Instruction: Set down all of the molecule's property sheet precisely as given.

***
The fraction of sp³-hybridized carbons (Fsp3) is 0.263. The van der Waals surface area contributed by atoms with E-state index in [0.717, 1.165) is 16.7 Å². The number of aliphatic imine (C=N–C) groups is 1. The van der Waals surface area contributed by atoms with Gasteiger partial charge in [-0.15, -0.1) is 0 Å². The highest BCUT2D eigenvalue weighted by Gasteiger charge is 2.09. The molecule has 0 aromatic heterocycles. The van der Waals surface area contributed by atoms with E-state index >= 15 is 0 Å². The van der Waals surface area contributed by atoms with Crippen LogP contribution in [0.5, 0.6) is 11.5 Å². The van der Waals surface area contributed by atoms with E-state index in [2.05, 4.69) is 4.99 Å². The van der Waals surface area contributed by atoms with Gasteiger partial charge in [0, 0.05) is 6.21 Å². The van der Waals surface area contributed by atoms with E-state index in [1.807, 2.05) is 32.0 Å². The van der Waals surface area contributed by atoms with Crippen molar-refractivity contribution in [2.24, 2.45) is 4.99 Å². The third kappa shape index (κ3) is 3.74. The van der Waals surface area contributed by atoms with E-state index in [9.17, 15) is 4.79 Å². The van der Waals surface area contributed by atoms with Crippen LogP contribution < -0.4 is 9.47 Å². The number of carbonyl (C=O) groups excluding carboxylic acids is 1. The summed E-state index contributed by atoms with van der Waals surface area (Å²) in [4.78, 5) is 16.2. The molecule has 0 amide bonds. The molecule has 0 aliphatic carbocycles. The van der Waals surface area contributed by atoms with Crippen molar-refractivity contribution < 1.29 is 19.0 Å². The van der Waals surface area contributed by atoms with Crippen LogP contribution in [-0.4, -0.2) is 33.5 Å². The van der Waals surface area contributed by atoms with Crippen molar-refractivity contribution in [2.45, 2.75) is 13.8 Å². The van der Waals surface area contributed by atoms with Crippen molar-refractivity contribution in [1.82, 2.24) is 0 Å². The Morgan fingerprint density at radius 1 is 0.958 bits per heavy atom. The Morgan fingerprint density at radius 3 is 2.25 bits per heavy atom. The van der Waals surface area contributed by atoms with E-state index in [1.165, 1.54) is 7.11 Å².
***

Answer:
The fraction of sp³-hybridized carbons (Fsp3) is 0.263. The van der Waals surface area contributed by atoms with E-state index in [0.717, 1.165) is 16.7 Å². The number of aliphatic imine (C=N–C) groups is 1. The van der Waals surface area contributed by atoms with Gasteiger partial charge in [-0.15, -0.1) is 0 Å². The highest BCUT2D eigenvalue weighted by Gasteiger charge is 2.09. The molecule has 0 aromatic heterocycles. The van der Waals surface area contributed by atoms with E-state index >= 15 is 0 Å². The van der Waals surface area contributed by atoms with Crippen LogP contribution in [0.5, 0.6) is 11.5 Å². The van der Waals surface area contributed by atoms with E-state index in [2.05, 4.69) is 4.99 Å². The van der Waals surface area contributed by atoms with Gasteiger partial charge in [0, 0.05) is 6.21 Å². The van der Waals surface area contributed by atoms with E-state index in [1.807, 2.05) is 32.0 Å². The van der Waals surface area contributed by atoms with Crippen molar-refractivity contribution in [2.24, 2.45) is 4.99 Å². The third kappa shape index (κ3) is 3.74. The van der Waals surface area contributed by atoms with E-state index in [9.17, 15) is 4.79 Å². The van der Waals surface area contributed by atoms with Crippen LogP contribution < -0.4 is 9.47 Å². The number of carbonyl (C=O) groups excluding carboxylic acids is 1. The summed E-state index contributed by atoms with van der Waals surface area (Å²) in [4.78, 5) is 16.2. The molecule has 0 amide bonds. The molecule has 0 aliphatic carbocycles. The van der Waals surface area contributed by atoms with Crippen molar-refractivity contribution < 1.29 is 19.0 Å². The van der Waals surface area contributed by atoms with Crippen LogP contribution in [-0.4, -0.2) is 33.5 Å². The van der Waals surface area contributed by atoms with Crippen molar-refractivity contribution in [2.45, 2.75) is 13.8 Å². The van der Waals surface area contributed by atoms with Crippen molar-refractivity contribution in [1.82, 2.24) is 0 Å². The Morgan fingerprint density at radius 1 is 0.958 bits per heavy atom. The Morgan fingerprint density at radius 3 is 2.25 bits per heavy atom. The van der Waals surface area contributed by atoms with E-state index in [1.165, 1.54) is 7.11 Å².